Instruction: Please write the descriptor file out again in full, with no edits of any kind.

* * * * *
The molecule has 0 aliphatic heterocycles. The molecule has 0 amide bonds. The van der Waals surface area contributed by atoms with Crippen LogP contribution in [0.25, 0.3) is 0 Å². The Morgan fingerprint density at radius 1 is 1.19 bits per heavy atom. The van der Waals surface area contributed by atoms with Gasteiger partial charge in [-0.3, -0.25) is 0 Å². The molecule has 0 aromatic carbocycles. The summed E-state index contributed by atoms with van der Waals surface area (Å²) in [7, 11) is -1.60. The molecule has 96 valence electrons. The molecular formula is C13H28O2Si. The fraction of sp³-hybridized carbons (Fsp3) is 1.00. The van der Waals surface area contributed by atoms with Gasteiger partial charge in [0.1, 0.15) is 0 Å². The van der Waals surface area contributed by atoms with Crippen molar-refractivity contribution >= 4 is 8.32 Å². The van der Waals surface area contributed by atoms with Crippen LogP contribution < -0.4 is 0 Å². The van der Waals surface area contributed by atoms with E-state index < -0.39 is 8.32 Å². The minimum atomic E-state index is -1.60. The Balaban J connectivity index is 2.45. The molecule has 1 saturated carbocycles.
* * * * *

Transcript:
The molecule has 0 aliphatic heterocycles. The molecule has 0 amide bonds. The van der Waals surface area contributed by atoms with Crippen LogP contribution in [0.25, 0.3) is 0 Å². The Morgan fingerprint density at radius 1 is 1.19 bits per heavy atom. The van der Waals surface area contributed by atoms with Gasteiger partial charge in [-0.3, -0.25) is 0 Å². The molecule has 0 aromatic carbocycles. The summed E-state index contributed by atoms with van der Waals surface area (Å²) in [7, 11) is -1.60. The molecule has 96 valence electrons. The molecular formula is C13H28O2Si. The fraction of sp³-hybridized carbons (Fsp3) is 1.00. The van der Waals surface area contributed by atoms with Gasteiger partial charge in [0.1, 0.15) is 0 Å². The van der Waals surface area contributed by atoms with Crippen molar-refractivity contribution >= 4 is 8.32 Å². The van der Waals surface area contributed by atoms with Crippen LogP contribution < -0.4 is 0 Å². The van der Waals surface area contributed by atoms with E-state index < -0.39 is 8.32 Å². The minimum atomic E-state index is -1.60. The Balaban J connectivity index is 2.45. The molecule has 1 saturated carbocycles.